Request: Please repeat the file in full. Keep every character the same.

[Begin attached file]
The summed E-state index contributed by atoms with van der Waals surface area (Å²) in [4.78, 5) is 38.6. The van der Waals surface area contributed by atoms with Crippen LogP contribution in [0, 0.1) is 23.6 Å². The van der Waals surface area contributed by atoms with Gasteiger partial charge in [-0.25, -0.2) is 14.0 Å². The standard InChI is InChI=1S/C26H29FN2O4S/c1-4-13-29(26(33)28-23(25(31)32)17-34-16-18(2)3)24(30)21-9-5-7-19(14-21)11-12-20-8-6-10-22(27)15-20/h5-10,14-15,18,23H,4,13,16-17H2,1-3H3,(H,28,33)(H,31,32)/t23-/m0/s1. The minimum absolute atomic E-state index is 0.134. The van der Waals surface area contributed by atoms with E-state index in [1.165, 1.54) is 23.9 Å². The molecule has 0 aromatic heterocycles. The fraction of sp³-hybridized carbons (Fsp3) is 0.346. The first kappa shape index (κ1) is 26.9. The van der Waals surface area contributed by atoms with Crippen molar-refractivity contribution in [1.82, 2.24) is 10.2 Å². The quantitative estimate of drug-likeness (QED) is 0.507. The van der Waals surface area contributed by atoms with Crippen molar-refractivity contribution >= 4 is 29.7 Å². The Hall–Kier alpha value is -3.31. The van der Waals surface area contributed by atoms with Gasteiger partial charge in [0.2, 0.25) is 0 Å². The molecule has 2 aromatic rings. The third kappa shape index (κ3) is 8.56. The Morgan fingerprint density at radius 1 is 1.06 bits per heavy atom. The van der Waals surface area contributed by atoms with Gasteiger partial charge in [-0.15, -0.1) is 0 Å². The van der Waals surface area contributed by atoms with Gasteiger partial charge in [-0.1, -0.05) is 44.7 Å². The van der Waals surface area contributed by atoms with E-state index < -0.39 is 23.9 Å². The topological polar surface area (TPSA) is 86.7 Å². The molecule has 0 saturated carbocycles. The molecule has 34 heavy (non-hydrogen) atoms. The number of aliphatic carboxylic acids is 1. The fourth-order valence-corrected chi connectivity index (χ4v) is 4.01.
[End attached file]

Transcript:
The summed E-state index contributed by atoms with van der Waals surface area (Å²) in [4.78, 5) is 38.6. The van der Waals surface area contributed by atoms with Crippen LogP contribution in [0, 0.1) is 23.6 Å². The van der Waals surface area contributed by atoms with Gasteiger partial charge in [-0.25, -0.2) is 14.0 Å². The standard InChI is InChI=1S/C26H29FN2O4S/c1-4-13-29(26(33)28-23(25(31)32)17-34-16-18(2)3)24(30)21-9-5-7-19(14-21)11-12-20-8-6-10-22(27)15-20/h5-10,14-15,18,23H,4,13,16-17H2,1-3H3,(H,28,33)(H,31,32)/t23-/m0/s1. The minimum absolute atomic E-state index is 0.134. The van der Waals surface area contributed by atoms with E-state index in [1.165, 1.54) is 23.9 Å². The molecule has 0 aromatic heterocycles. The fraction of sp³-hybridized carbons (Fsp3) is 0.346. The first kappa shape index (κ1) is 26.9. The van der Waals surface area contributed by atoms with Crippen molar-refractivity contribution in [1.82, 2.24) is 10.2 Å². The quantitative estimate of drug-likeness (QED) is 0.507. The van der Waals surface area contributed by atoms with Crippen molar-refractivity contribution >= 4 is 29.7 Å². The Hall–Kier alpha value is -3.31. The van der Waals surface area contributed by atoms with Gasteiger partial charge in [0.2, 0.25) is 0 Å². The molecule has 2 aromatic rings. The third kappa shape index (κ3) is 8.56. The Morgan fingerprint density at radius 1 is 1.06 bits per heavy atom. The van der Waals surface area contributed by atoms with Gasteiger partial charge in [-0.15, -0.1) is 0 Å². The van der Waals surface area contributed by atoms with Gasteiger partial charge in [-0.1, -0.05) is 44.7 Å². The van der Waals surface area contributed by atoms with E-state index < -0.39 is 23.9 Å². The topological polar surface area (TPSA) is 86.7 Å². The molecule has 0 saturated carbocycles. The molecule has 34 heavy (non-hydrogen) atoms. The number of aliphatic carboxylic acids is 1. The fourth-order valence-corrected chi connectivity index (χ4v) is 4.01.